Riding the Monmouth Beach Rails
If America’s late 18th century “High and Mighty” were going to make a then remote seashore region (Monmouth Beach and Long Branch) a summer escape, it meant there had to be a dependable way to get there. And the railroad, as a conveyor of reliable travel, was just coming into its own in those years. Thankfully, New Jersey was ahead of everyone.
History records that the first commercial railroad charter in the United States was issued to the New Jersey Railroad Company in February 1815. According to a New York Times account, an active railroad cut through Monmouth Beach as early as July 1865. That first shore line, which connected with opulent steamboats that ported at Sandy Hook, ran along today’s Ocean Avenue and ultimately down to Toms River, mostly in the summer.
The idea for a coastal rail line came from William A. Newell (he of the sterling resume: medical doctor, NJ and WA governor, NJ shore congressman, and White House physician), who pitched the idea to his friend, President Abraham Lincoln. In March 1864, the Long Branch & Sea-Shore Railroad was incorporated. By 1868, a round trip from New York to Long Branch (the one-way steamship-train route took 1 hour, 45 minutes) cost $2; by 1889 a monthly pass was $24. A steamboat of choice back then was the Keyport-built River Queen, once a favorite of President Lincoln and General U.S. Grant for secret Civil War strategy meetings.
Thanks to that new train (“affording a fine view of the ocean and the benefit of the sea breeze,” the New York Times reported) the Monmouth Beach spot became a choice summer resort for the rich and famous. Leading the railroad development efforts in town, and around the northeast, was town resident George Fisher Baker — then one of the richest men in the country.
In 1879, the Long Branch & Sea-Shore Railroad became part of the N.J. Southern Railroad (Robber baron Jay Gould figured in this deal), which was then taken over by the Central Railroad of New Jersey in 1882. Baker, one of J.P. Morgan’s closest friends and associates, was the largest stockholder in the Central Railroad and its president.
“A private railroad car is not an acquired taste. One takes to it immediately.”
—Eleanor Robson Belmont
Stylin’ at the Beach
The glory years really began in 1871, when the newly minted Monmouth Beach Association sought to facilitate better oceanfront traffic and make Ocean Avenue “a grand boulevard” with magnificent “summer cottages.” The group invested $20,000 to move the railroad line west inland to present day Seaview Avenue. The goal was to create a comfortable coastal locale apart from the more popular but more harried neighboring resort city of Long Branch.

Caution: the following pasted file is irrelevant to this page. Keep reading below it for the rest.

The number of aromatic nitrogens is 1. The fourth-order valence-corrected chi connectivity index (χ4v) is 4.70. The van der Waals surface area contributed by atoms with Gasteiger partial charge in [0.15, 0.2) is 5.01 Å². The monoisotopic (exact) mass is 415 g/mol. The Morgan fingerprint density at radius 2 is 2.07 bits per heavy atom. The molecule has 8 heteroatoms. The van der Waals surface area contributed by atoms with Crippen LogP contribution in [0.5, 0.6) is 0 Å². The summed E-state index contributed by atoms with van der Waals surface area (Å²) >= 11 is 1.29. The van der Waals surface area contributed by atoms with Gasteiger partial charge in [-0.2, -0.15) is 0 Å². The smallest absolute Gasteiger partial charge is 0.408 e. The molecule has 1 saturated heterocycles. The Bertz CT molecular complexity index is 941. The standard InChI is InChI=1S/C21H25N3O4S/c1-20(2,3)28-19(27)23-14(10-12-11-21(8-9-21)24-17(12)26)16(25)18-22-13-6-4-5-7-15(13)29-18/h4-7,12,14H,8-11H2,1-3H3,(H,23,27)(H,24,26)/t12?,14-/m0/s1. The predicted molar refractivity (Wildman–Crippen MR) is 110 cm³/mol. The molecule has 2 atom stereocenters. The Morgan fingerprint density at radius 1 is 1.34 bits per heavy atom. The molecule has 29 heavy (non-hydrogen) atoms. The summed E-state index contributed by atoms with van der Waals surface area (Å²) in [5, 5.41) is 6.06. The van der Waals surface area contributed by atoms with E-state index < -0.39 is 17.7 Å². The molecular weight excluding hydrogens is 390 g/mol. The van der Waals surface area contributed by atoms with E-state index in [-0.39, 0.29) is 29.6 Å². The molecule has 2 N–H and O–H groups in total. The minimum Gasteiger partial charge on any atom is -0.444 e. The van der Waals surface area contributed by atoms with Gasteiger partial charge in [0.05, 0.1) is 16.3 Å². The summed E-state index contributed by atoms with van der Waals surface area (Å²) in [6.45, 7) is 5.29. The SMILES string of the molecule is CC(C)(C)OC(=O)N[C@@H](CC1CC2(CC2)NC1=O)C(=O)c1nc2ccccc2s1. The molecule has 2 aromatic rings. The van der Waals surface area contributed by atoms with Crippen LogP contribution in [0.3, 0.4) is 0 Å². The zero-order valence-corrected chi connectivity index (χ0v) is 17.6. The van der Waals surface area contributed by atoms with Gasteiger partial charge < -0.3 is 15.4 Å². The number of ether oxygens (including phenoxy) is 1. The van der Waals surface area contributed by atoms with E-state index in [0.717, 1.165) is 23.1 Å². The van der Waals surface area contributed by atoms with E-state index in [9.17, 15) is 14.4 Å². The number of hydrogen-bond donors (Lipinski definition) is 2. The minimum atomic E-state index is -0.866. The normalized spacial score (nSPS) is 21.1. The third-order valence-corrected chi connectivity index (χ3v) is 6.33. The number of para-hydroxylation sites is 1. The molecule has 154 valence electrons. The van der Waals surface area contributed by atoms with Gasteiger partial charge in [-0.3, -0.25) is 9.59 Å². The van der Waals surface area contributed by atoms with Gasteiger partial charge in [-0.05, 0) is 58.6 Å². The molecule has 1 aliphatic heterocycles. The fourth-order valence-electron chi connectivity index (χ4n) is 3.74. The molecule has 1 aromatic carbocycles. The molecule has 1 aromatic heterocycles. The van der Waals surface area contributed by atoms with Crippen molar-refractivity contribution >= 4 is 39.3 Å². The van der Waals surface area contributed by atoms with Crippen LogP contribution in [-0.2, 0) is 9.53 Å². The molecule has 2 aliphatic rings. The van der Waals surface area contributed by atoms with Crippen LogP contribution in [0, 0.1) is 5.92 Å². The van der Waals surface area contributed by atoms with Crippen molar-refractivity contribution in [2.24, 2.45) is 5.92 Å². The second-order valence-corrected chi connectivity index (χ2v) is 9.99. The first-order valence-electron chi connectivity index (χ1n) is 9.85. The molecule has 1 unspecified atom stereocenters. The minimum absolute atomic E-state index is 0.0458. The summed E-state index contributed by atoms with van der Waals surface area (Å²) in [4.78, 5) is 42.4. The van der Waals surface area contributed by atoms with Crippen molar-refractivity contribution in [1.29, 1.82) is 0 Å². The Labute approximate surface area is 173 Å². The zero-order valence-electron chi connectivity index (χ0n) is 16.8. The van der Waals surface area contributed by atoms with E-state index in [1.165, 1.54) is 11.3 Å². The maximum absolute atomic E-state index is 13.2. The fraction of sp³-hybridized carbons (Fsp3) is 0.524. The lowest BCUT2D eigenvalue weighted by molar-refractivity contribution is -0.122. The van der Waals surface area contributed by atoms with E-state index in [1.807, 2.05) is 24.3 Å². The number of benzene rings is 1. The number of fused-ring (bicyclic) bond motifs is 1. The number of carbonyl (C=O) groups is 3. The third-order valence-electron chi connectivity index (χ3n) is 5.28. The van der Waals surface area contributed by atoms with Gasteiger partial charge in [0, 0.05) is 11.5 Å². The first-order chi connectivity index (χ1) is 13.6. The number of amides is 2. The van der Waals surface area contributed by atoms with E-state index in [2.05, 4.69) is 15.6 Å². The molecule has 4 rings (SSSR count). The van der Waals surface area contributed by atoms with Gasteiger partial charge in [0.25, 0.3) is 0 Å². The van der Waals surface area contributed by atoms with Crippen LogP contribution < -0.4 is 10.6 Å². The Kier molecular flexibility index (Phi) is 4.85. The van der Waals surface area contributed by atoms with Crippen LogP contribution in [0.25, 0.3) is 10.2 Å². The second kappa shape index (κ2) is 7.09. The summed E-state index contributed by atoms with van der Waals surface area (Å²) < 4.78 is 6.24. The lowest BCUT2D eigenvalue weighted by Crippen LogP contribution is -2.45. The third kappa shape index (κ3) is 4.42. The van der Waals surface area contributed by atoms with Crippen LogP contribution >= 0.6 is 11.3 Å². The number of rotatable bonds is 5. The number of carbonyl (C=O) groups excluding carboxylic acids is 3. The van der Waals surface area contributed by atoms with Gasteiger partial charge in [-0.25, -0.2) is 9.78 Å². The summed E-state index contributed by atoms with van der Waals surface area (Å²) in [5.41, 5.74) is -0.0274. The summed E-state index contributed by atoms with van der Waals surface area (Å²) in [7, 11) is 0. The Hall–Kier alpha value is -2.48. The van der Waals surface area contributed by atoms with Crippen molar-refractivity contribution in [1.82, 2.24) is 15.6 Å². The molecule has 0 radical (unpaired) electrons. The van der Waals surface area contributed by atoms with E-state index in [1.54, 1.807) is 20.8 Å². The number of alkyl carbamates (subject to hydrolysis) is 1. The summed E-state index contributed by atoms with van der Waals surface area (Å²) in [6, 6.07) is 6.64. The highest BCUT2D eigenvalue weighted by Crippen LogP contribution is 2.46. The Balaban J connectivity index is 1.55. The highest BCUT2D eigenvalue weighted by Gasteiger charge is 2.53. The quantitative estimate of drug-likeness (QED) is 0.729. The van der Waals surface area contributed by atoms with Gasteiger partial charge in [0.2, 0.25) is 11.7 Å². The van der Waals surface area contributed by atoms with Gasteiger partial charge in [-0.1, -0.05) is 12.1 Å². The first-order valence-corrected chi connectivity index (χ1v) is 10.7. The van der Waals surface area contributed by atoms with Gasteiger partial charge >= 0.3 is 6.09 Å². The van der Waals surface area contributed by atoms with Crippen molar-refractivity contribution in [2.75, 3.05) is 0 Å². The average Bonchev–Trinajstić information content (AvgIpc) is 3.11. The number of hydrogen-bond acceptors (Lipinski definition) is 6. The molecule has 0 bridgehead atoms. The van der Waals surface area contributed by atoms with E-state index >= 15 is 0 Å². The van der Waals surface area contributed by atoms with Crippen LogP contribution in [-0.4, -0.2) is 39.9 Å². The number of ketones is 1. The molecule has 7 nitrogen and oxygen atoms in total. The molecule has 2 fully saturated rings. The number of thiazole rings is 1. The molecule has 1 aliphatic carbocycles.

During that age, mostly from 1880 to 1910, the New York Times society pages were stocked with notices on how the well-to-do families were “now in their summer cottage at Monmouth Beach,” with the mode of travel to their seashore respite almost always being by rail. Once off the train they would be whisked away from the station in horse-drawn carriages to their stately homes, which ran along Ocean Avenue and circled the country club buildings on Beach Road. It was a postcard-like existence.
The train had two stops in town — one just off Beach Road, mainly for passengers and post; one in Galilee, mainly for the fishing business. A third stop was at Low Moor, just over the Sea Bright border.
From 1900 to 1940, even with Monmouth Beach in decline as a resort, the trains still ran — with three passenger stops and one freight stop per day. In November 1941, the NJ Board of Public Utility Commissioners gave permission for the Galilee train station to be closed. The small station had been built in 1903 at the height of the borough’s fishing trade.
While there are stories of neighborhood houses coated with soot from the train’s coal-fired engines, only one serious “train” accident is know. A deadly and destructive mishap took place in Galilee when a southbound express train struck a loaded gasoline truck in the summer of 1917. The massive explosion took the lives of the locomotive engineer and the truck driver. The flames roasted three coaches of the train, the railroad station, and a surrounding field.
The Beach Road location had two train stations. A second more elaborate station — its twin in Little Silver still stands — was built in the 1880s. The shoreline was closed shortly after World War II and the large slate-roof station was torn down in 1955. By May 1953, Railroad Avenue had been changed to Seaview Avenue.